The impact of the conservative revolt on farm policy is likely to be limited; the bill that failed on a 198-213 vote Friday was already too conservative for the closely divided Senate and unlikely to become law. Yet it was a priority for Ryan, the retiring House speaker who has described its changes to food stamps and other anti-poverty programs as one of the last remaining unfulfilled pieces of his legislative legacy following last year’s passage of a $1.5 trillion tax cut. “This is a critical pillar of our Better Way agenda that we talked about, that we campaigned on, that we believe in,” Ryan told reporters this week. “It’s a priority for this unified government.”
The bill’s failure, however, could have immediate implications for House action on immigration. A senior House Republican, Representative Patrick McHenry of North Carolina, predicted to reporters on Friday that additional rank-and-file GOP lawmakers would soon sign on to a discharge petition to force votes on a series of competing immigration bills. The proposals would address the so-called Dreamers who are now in legal limbo after President Trump moved to end Obama-era protections shielding them from deportation.
Twenty House Republicans have already endorsed the unusually aggressive parliamentary maneuver, and as few as five more could achieve the 218-vote threshold—a majority of the House—needed to trigger a full floor debate if all Democrats sign on. Another rush of moderates onto the discharge petition “is exactly what I feared if the farm bill went down,” McHenry told NBC News. (While most Democrats have signed the petition, it’s possible that a few might not, meaning more Republicans would be needed.)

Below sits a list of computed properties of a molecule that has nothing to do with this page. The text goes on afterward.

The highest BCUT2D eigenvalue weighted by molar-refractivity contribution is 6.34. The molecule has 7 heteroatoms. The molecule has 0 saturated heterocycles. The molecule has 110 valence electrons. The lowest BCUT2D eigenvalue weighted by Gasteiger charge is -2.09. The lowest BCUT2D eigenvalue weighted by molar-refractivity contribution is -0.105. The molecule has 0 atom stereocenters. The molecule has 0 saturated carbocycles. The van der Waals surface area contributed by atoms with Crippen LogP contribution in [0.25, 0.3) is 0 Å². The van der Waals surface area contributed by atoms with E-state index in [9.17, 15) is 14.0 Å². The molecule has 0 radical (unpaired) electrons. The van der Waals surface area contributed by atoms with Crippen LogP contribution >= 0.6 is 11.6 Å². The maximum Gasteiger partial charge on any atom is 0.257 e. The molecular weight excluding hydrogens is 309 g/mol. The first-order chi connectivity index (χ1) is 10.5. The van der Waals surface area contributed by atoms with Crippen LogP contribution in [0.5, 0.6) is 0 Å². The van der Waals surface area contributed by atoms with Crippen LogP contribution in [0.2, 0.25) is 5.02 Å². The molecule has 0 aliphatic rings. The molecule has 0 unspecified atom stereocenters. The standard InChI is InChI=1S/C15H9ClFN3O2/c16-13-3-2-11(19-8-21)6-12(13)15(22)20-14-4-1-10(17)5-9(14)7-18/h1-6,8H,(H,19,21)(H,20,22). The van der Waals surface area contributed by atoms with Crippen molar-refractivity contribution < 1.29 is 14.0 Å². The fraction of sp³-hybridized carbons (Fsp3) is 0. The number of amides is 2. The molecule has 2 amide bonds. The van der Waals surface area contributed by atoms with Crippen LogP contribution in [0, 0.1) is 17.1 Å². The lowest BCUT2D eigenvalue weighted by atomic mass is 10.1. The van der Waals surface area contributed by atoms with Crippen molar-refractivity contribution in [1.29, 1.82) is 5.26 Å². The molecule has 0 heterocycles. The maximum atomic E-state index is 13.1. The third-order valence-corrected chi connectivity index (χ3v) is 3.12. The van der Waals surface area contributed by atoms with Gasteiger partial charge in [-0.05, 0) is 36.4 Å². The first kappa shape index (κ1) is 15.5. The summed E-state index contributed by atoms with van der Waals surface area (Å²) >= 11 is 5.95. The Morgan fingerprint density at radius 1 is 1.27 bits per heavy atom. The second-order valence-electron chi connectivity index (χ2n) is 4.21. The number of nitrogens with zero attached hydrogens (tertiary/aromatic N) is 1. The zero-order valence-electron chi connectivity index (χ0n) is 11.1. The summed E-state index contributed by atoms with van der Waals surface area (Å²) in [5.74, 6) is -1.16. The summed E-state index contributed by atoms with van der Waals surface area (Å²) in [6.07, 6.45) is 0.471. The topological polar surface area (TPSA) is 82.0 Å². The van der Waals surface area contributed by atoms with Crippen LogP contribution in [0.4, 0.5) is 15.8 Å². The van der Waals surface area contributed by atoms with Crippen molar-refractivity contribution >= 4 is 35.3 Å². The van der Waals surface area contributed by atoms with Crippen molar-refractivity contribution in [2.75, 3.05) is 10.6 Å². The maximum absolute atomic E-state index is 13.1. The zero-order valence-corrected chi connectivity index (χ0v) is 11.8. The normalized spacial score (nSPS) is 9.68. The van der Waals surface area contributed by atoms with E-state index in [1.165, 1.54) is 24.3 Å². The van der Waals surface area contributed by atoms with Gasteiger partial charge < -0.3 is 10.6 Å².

Both the Freedom Caucus and the House GOP leadership have been trying to defeat the discharge petition in recent days. Ryan pleaded with Republican lawmakers for more time to develop a consensus immigration bill that Trump might sign. The man who hopes to succeed the retiring speaker, Majority Leader Kevin McCarthy, warned the party that an election-year debate on proposals that offer a path to citizenship for undocumented immigrants would depress the conservative base in November.
Yet the Freedom Caucus opposed the measure for a different reason: For months, its members have been pushing for a vote on conservative legislation drafted by Judiciary Committee Chairman Bob Goodlatte of Virginia and endorsed by Trump that would grant only limited and temporary legal status to Dreamers while funding the president’s Southern border wall and reducing the future flow of legal immigrants. That bill currently doesn’t have the votes to pass the House, and Ryan tried to assure conservatives that he would work to bring up a revised version in June after passage of the farm bill.
Assurances from a lame-duck speaker for future action on immigration went over no better with conservatives than they did with the moderates demanding an open debate on DACA. On Friday morning, 30 Republicans took out their frustration by tanking the farm bill, embarrassing a party leadership team that suddenly faces a rebellion on two fronts.